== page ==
Feargus O'Sullivan is a contributing writer to CityLab, covering Europe. His writing focuses on housing, gentrification and social change, infrastructure, urban policy, and national cultures. He has previously contributed to The Guardian, The Times, The Financial Times, and Next City, among other publications.
Using coroners’ records from the 1300s, Cambridge researchers reveal what violence looked like in a dangerous city with little law enforcement.
If you think London’s crime rate is cause for concern today, imagine what it was like in the 14th century. Back in the late Middle Ages, the city’s murder rate was 15 to 20 times what it is today, and you could be murdered for something as trivial as stealing a handful of wool, or for littering the street with eel skins.
These and other gruesome details emerge from a new map created by Cambridge University’s Violence Research Centre, which details 142 murders committed between 1300 and 1340 that are documented in nine coroners’ rolls that have survived to this day. The crimes are pinned to their exact positions on medieval London’s street plan, searchable by neighborhood, weapon type, and whether the venue was a private or public space. Together, it presents a fascinating glimpse into the violence and instability of life in a city with dangerous living conditions and precious little law enforcement.
It’s not entirely surprising that London’s medieval murder rate was so high, given how heavily armed the population was. As the Violence Research Centre notes, most men carried weapons, typically knives and swords, with esoteric names such as the Trenchour and Misericorde. And arguments could still prove deadly in the absence of a blade. In just under a fifth of murders mentioned on the rolls, the victim was simply bashed to death with a stick.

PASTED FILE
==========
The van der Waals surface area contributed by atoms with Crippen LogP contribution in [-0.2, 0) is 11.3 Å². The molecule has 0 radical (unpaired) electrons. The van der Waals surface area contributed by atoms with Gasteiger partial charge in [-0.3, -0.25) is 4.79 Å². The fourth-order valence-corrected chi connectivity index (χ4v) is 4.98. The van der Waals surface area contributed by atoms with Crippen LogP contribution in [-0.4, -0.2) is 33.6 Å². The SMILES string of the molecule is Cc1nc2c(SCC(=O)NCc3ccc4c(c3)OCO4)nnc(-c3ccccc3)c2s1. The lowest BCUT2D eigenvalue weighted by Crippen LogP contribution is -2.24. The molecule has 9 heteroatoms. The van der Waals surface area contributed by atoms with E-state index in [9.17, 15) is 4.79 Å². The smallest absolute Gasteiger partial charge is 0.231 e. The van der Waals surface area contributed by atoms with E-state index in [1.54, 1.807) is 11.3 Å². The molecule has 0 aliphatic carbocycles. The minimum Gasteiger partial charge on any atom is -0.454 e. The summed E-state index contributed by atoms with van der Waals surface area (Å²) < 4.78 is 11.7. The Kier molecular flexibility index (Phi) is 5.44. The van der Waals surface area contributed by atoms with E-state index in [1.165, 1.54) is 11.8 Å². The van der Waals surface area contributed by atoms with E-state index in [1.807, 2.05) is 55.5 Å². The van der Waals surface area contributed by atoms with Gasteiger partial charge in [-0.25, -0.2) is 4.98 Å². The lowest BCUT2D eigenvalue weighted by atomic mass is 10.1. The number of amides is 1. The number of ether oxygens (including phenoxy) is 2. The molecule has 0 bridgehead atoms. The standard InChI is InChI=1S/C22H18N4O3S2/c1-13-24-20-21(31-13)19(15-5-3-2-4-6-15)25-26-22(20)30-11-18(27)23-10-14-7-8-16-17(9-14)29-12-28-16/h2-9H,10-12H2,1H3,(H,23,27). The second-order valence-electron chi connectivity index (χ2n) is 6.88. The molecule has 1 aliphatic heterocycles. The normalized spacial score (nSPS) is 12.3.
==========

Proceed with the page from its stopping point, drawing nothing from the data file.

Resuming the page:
This sounds grisly, but medieval weapons were actually less deadly than contemporary firearms. Only 32.4 percent of victims listed in the rolls are recorded as having died an instant death. Most of the victims lost their lives some time later, due to blood loss, internal injuries, or the filth and ignorance of medical care that made infections commonplace. Granting a glimpse of the poor living conditions is the case of a saddle tree maker who died three weeks after having his finger cut off in a fight. A relatively light-sounding wound, it seems likely that it slowly, torturously festered its way to becoming fatal.
Other murders suggest people were often already in such frail health that they were easily dispatched. Several people are recorded as dying after being “cuffed” around the head, a light-sounding blow whose fatal results suggest that either that the term was euphemistic or that the victims were already somewhat weak.
The profile that emerges of the average 14th-century-London murderer was also a little different. As today, killers were overwhelmingly male (92 percent of assailants in the records are men), but were not typically members of the marginal classes associated with contemporary criminality. In fact, only three beggars, one purse-cutter, and one sex worker feature in the register as perpetrators. Higher-status individuals feature more frequently, including knights and an astonishing total of 11 priests. Among the crimes recorded among the better-to-do are a priest who stabbed a gardener who caught him stealing apples, and an earl who stabbed a porter who dared to ask him to ride more carefully, after the earl came close to running down a woman with a young child.
The project contains more than these fascinating perspectives on late-medieval urban violence. It also gives tantalizing glimpses of human stories of greed, lust, and punishment.
There’s the chaplain Edmund of Breckles, for example, stabbed by John of Malton in a house more or less on the current site of The Gherkin. Malton stormed in and stabbed Breckles in the belly with a short knife, while the cleric was lying in bed with his concubine, Juliana Aunsel. Juliana, who later admitted complicity in the crime, fled with John to seek sanctuary in a nearby church, from which they were eventually coaxed. Faced with hanging, the two opted to be permanently exiled, traveling separately to the port of Dover, a journey that took John four days and Juliana five.
What became of them? And why did they murder Juliana’s lover if the crime could be so easily detected? These unanswered questions are sure to stick in one’s mind. The idea of this strange knot of grisly, bygone passion and murder taking place where a flashy skyscraper now stands only underlines how many sedimented layers of history are concealed by London modern face.